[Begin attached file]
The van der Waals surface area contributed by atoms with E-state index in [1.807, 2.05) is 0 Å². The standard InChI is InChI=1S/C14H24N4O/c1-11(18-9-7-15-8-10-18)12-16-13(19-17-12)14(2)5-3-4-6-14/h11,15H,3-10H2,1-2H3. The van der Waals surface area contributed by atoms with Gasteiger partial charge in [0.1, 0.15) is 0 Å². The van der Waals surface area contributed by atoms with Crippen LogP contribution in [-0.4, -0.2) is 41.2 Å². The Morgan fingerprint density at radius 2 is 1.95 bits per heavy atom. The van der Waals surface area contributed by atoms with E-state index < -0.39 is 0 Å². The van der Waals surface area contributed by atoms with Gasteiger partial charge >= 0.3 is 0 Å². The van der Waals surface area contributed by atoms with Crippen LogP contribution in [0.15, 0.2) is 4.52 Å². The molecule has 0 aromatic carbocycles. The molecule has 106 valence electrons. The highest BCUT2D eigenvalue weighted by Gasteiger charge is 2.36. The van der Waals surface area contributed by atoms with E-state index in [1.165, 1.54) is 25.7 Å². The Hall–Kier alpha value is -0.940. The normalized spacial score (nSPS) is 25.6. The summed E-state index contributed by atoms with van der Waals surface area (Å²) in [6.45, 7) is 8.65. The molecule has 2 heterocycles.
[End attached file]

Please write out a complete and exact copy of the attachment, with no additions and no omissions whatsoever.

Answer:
The van der Waals surface area contributed by atoms with E-state index in [1.807, 2.05) is 0 Å². The standard InChI is InChI=1S/C14H24N4O/c1-11(18-9-7-15-8-10-18)12-16-13(19-17-12)14(2)5-3-4-6-14/h11,15H,3-10H2,1-2H3. The van der Waals surface area contributed by atoms with Gasteiger partial charge in [0.1, 0.15) is 0 Å². The van der Waals surface area contributed by atoms with Crippen LogP contribution in [-0.4, -0.2) is 41.2 Å². The Morgan fingerprint density at radius 2 is 1.95 bits per heavy atom. The van der Waals surface area contributed by atoms with E-state index < -0.39 is 0 Å². The van der Waals surface area contributed by atoms with Gasteiger partial charge >= 0.3 is 0 Å². The van der Waals surface area contributed by atoms with Crippen LogP contribution in [0.15, 0.2) is 4.52 Å². The molecule has 0 aromatic carbocycles. The molecule has 106 valence electrons. The highest BCUT2D eigenvalue weighted by Gasteiger charge is 2.36. The van der Waals surface area contributed by atoms with E-state index in [1.165, 1.54) is 25.7 Å². The Hall–Kier alpha value is -0.940. The normalized spacial score (nSPS) is 25.6. The summed E-state index contributed by atoms with van der Waals surface area (Å²) in [6.45, 7) is 8.65. The molecule has 2 heterocycles.